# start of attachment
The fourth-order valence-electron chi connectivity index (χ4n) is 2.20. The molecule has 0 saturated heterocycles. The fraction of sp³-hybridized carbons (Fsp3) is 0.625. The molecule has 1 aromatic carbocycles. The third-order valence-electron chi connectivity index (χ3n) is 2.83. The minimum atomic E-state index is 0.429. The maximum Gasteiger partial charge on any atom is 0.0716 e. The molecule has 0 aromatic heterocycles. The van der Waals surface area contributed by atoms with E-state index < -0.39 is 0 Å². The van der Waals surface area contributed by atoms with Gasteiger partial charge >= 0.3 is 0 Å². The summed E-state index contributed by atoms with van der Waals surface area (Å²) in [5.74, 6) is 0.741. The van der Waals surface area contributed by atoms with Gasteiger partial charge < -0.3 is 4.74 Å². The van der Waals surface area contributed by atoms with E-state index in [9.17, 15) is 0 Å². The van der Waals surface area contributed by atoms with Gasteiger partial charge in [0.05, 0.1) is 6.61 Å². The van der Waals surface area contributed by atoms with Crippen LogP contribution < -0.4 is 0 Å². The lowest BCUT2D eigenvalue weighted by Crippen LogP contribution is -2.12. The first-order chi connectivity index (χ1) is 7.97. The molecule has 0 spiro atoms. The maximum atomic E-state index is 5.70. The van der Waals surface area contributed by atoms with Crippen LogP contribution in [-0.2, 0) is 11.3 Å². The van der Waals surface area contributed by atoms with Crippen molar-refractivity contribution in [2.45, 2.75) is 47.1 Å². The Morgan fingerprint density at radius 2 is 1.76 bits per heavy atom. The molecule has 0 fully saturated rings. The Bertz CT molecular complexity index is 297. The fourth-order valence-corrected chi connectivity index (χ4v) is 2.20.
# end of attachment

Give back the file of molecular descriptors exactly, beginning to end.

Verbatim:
The fourth-order valence-electron chi connectivity index (χ4n) is 2.20. The molecule has 0 saturated heterocycles. The fraction of sp³-hybridized carbons (Fsp3) is 0.625. The molecule has 1 aromatic carbocycles. The third-order valence-electron chi connectivity index (χ3n) is 2.83. The minimum atomic E-state index is 0.429. The maximum Gasteiger partial charge on any atom is 0.0716 e. The molecule has 0 aromatic heterocycles. The van der Waals surface area contributed by atoms with E-state index < -0.39 is 0 Å². The van der Waals surface area contributed by atoms with Gasteiger partial charge >= 0.3 is 0 Å². The summed E-state index contributed by atoms with van der Waals surface area (Å²) in [5.74, 6) is 0.741. The van der Waals surface area contributed by atoms with Gasteiger partial charge < -0.3 is 4.74 Å². The van der Waals surface area contributed by atoms with E-state index in [9.17, 15) is 0 Å². The van der Waals surface area contributed by atoms with Gasteiger partial charge in [0.05, 0.1) is 6.61 Å². The van der Waals surface area contributed by atoms with Crippen LogP contribution < -0.4 is 0 Å². The lowest BCUT2D eigenvalue weighted by Crippen LogP contribution is -2.12. The first-order chi connectivity index (χ1) is 7.97. The molecule has 0 spiro atoms. The maximum atomic E-state index is 5.70. The van der Waals surface area contributed by atoms with Crippen LogP contribution in [-0.2, 0) is 11.3 Å². The van der Waals surface area contributed by atoms with Crippen molar-refractivity contribution in [2.45, 2.75) is 47.1 Å². The Morgan fingerprint density at radius 2 is 1.76 bits per heavy atom. The molecule has 0 fully saturated rings. The Bertz CT molecular complexity index is 297. The fourth-order valence-corrected chi connectivity index (χ4v) is 2.20.